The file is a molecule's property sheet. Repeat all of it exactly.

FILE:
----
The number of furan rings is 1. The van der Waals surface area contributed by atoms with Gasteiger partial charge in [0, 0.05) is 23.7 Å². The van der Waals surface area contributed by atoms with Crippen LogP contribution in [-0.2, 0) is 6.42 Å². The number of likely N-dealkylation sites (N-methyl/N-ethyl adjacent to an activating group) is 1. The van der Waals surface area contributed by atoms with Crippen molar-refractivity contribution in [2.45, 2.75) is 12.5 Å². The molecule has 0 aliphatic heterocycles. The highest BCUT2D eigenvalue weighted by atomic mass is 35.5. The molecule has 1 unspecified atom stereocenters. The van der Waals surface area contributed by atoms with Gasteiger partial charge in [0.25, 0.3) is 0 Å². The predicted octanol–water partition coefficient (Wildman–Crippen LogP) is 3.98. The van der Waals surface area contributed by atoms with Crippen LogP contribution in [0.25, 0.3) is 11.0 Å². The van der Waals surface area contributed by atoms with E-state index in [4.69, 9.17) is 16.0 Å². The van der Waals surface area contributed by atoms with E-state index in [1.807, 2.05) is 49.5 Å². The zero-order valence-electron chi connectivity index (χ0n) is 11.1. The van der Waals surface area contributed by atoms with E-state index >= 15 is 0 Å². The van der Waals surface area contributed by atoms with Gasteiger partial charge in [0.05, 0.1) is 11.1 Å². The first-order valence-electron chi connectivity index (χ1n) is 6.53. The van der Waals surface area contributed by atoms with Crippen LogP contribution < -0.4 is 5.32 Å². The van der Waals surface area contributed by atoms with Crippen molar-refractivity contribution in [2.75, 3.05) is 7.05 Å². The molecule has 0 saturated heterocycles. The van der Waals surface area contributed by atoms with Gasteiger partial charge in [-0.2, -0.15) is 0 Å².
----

The number of furan rings is 1. The van der Waals surface area contributed by atoms with Gasteiger partial charge in [0, 0.05) is 23.7 Å². The van der Waals surface area contributed by atoms with Crippen LogP contribution in [-0.2, 0) is 6.42 Å². The number of likely N-dealkylation sites (N-methyl/N-ethyl adjacent to an activating group) is 1. The van der Waals surface area contributed by atoms with Crippen molar-refractivity contribution in [2.45, 2.75) is 12.5 Å². The molecule has 0 aliphatic heterocycles. The highest BCUT2D eigenvalue weighted by atomic mass is 35.5. The molecule has 1 unspecified atom stereocenters. The van der Waals surface area contributed by atoms with Gasteiger partial charge in [0.25, 0.3) is 0 Å². The predicted octanol–water partition coefficient (Wildman–Crippen LogP) is 3.98. The van der Waals surface area contributed by atoms with Crippen LogP contribution in [0.25, 0.3) is 11.0 Å². The van der Waals surface area contributed by atoms with E-state index in [4.69, 9.17) is 16.0 Å². The van der Waals surface area contributed by atoms with E-state index in [1.807, 2.05) is 49.5 Å². The zero-order valence-electron chi connectivity index (χ0n) is 11.1. The van der Waals surface area contributed by atoms with E-state index >= 15 is 0 Å². The van der Waals surface area contributed by atoms with Gasteiger partial charge in [0.05, 0.1) is 11.1 Å². The first-order valence-electron chi connectivity index (χ1n) is 6.53. The van der Waals surface area contributed by atoms with Crippen LogP contribution < -0.4 is 5.32 Å². The van der Waals surface area contributed by atoms with Crippen molar-refractivity contribution in [2.75, 3.05) is 7.05 Å². The molecule has 0 saturated heterocycles. The van der Waals surface area contributed by atoms with Gasteiger partial charge in [-0.2, -0.15) is 0 Å².